Ken Nelson 1928–2004
For those of you who didn't know him, Ken was a legendary figure in the audiophile publishing world for many years. Publisher of one of the daily newspapers of the annual Consumer Electronics Show, he was hired by Larry Archibald at the beginning of 1984 to be Stereophile's first full-time advertising representative. He had his own rep business, Nelson and Associates. The associates were Ken's sons. They sold advertising space for the Boston Red Sox, New York Yankees, and New York Mets. Ken used to joke that he, too, had been fired by George Steinbrenner.
Ken's love was the hi-fi business. Together with Larry Archibald, he was a partner in the early Stereophile Hi-Fi Shows. In January 1988 I became the only non-Nelson to become an "Associate." We divided up the territories into East and West of the Mississippi, and I also got the dealers. I was welcomed into the family.
From 1988 until the end of 1998, when Ken left Stereophile, we spoke to each other on the phone every working day—most days, more than once. Ken's was the only number on my speed dial. Our conversations covered all topics, mostly business but a lot about life and our lives. The phone was our water cooler. We called each other to be supportive, to gripe about our days and customers, to tell each other bad jokes. We were never far apart. Even when I formed my own company, he was supportive and we continued our personal and professional relationships without a hiccup.
Like most teams or marriages, we had some differences over the years, but nothing that couldn't be worked out. The mutual respect was always present. As the years went by and I grew older and further from him, I came to think of Ken as a mentor. I learned many things from Ken. I learned about being a good salesperson and about being a good person. Ken was both.
Each month, Ken would write a sales letter to Stereophile's enormous promo list. These letters became legendary in the audio business. He would quote from ancient scholars and philosophers. He would write a poem, or he'd quote from one. Frequently, a recipient would call to "discuss" the letter with Ken. Sometimes people would call to say that he was crazy. "Ahh! But I've got your attention!" he would say.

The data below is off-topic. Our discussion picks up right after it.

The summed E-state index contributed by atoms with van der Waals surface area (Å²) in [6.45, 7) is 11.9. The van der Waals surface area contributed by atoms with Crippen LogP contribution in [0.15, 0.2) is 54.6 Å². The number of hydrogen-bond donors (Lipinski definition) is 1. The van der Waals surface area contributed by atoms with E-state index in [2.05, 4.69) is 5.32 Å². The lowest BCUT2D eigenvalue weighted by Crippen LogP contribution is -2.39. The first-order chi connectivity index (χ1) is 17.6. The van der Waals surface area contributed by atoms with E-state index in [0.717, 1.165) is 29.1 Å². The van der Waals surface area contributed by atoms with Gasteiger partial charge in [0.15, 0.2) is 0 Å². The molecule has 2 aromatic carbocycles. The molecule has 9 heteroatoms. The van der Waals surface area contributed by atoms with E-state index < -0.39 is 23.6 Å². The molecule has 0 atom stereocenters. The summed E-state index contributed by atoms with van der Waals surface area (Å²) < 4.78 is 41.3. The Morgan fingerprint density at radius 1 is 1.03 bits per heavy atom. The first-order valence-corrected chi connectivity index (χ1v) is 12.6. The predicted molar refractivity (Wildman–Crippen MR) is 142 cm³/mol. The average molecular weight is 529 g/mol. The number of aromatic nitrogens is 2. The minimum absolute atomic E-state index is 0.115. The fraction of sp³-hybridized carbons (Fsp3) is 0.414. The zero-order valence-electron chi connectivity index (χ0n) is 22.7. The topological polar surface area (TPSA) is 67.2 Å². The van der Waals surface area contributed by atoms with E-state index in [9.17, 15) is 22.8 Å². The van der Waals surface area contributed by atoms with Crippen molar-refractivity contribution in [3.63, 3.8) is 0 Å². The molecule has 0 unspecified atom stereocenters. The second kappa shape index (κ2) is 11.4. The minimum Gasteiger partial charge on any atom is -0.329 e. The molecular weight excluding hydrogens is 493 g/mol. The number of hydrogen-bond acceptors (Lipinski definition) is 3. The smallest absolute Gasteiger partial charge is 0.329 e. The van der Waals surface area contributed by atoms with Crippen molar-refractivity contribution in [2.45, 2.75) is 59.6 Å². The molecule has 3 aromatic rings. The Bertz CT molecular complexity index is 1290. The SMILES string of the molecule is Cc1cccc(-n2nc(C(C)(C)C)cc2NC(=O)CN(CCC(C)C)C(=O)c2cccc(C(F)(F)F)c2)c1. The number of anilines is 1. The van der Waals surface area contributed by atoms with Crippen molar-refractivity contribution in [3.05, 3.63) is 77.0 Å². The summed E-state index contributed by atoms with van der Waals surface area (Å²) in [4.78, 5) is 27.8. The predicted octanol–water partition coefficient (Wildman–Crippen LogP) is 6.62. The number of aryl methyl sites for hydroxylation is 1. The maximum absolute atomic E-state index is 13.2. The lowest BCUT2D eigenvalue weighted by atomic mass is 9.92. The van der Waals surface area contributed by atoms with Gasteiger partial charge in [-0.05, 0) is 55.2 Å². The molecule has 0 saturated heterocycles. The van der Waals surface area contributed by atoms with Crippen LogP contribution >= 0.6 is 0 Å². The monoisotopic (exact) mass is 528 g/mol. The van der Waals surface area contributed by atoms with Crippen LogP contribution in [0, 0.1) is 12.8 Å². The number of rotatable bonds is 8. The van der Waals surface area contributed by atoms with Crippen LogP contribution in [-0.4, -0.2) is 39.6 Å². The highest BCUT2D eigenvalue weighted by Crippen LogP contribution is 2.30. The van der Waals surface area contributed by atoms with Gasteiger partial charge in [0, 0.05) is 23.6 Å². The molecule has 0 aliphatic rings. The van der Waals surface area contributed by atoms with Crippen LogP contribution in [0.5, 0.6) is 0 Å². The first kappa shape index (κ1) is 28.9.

In addition to his devotion to his family and his job, Ken Nelson served his country in post-war Japan. He loved to read, he loved poetry, he loved music—especially jazz—and he loved fine wine.
Ken met his wife, Libby, when they were 16. They were married for over 50 years. He once told me that he was as crazy about his wife that day as he had been on the day he married her. Libby was the love of his life.
I never knew how old Ken was. He was timeless. He always looked the same. In my presence, someone once asked him his age. His response was, "Let's just say that I'm still younger than Paul Newman." Libby said that, at the end, he was one month into his 76th year and still as handsome as ever.
Ken suffered from muscular dystrophy. As it does, the disease progressively ate at him over the years, slowing him down but never stopping him from doing anything he really wanted to do. He used to joke that he was "one of Jerry's kids." Libby says that he was mobile until almost the end.
The end came for my friend on August 28, 2004. Ken's wish was to have his body donated to medical research. His hope was that he could help researchers learn something about muscular dystrophy. He didn't want any kind of service or funeral. His family did as he requested.
Ken leaves behind Libby and their children, David, Jimmy, Danny, and Judy, and five grandchildren. He also leaves behind many friends and business associates who will miss him very much.